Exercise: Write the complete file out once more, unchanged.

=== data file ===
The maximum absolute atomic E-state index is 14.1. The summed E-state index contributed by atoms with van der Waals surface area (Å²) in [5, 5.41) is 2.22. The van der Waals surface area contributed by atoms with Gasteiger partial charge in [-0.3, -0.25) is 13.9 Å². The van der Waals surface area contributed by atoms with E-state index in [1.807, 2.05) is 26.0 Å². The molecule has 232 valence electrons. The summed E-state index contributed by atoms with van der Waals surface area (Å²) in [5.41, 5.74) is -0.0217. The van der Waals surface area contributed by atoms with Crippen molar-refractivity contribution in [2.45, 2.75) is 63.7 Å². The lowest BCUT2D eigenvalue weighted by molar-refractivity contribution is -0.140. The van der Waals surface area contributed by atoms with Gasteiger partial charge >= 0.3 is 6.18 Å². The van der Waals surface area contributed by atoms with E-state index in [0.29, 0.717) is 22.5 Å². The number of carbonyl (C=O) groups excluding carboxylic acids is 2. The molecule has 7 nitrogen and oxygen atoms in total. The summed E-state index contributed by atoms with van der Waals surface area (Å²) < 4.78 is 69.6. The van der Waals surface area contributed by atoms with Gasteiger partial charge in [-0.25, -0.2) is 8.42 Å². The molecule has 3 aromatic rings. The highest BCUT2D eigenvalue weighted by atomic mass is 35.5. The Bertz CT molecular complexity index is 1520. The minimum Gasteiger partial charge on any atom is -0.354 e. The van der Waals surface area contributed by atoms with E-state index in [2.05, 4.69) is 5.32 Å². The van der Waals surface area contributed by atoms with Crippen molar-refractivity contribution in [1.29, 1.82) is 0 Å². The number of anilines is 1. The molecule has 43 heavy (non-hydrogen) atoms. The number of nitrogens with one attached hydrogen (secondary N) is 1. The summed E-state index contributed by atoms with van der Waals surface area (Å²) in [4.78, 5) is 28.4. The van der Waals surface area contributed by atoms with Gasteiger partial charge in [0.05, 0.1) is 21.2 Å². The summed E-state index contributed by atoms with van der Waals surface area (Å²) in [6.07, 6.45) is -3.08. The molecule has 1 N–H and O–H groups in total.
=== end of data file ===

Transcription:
The maximum absolute atomic E-state index is 14.1. The summed E-state index contributed by atoms with van der Waals surface area (Å²) in [5, 5.41) is 2.22. The van der Waals surface area contributed by atoms with Gasteiger partial charge in [-0.3, -0.25) is 13.9 Å². The van der Waals surface area contributed by atoms with E-state index in [1.807, 2.05) is 26.0 Å². The molecule has 232 valence electrons. The summed E-state index contributed by atoms with van der Waals surface area (Å²) in [5.41, 5.74) is -0.0217. The van der Waals surface area contributed by atoms with Crippen molar-refractivity contribution in [2.45, 2.75) is 63.7 Å². The lowest BCUT2D eigenvalue weighted by molar-refractivity contribution is -0.140. The van der Waals surface area contributed by atoms with Gasteiger partial charge >= 0.3 is 6.18 Å². The van der Waals surface area contributed by atoms with E-state index in [0.29, 0.717) is 22.5 Å². The number of carbonyl (C=O) groups excluding carboxylic acids is 2. The molecule has 7 nitrogen and oxygen atoms in total. The summed E-state index contributed by atoms with van der Waals surface area (Å²) < 4.78 is 69.6. The van der Waals surface area contributed by atoms with Gasteiger partial charge in [-0.25, -0.2) is 8.42 Å². The molecule has 3 aromatic rings. The highest BCUT2D eigenvalue weighted by atomic mass is 35.5. The Bertz CT molecular complexity index is 1520. The minimum Gasteiger partial charge on any atom is -0.354 e. The van der Waals surface area contributed by atoms with E-state index in [2.05, 4.69) is 5.32 Å². The van der Waals surface area contributed by atoms with Crippen molar-refractivity contribution in [1.29, 1.82) is 0 Å². The number of anilines is 1. The molecule has 43 heavy (non-hydrogen) atoms. The number of nitrogens with one attached hydrogen (secondary N) is 1. The summed E-state index contributed by atoms with van der Waals surface area (Å²) in [4.78, 5) is 28.4. The van der Waals surface area contributed by atoms with Gasteiger partial charge in [0.05, 0.1) is 21.2 Å². The summed E-state index contributed by atoms with van der Waals surface area (Å²) in [6.07, 6.45) is -3.08. The molecule has 1 N–H and O–H groups in total.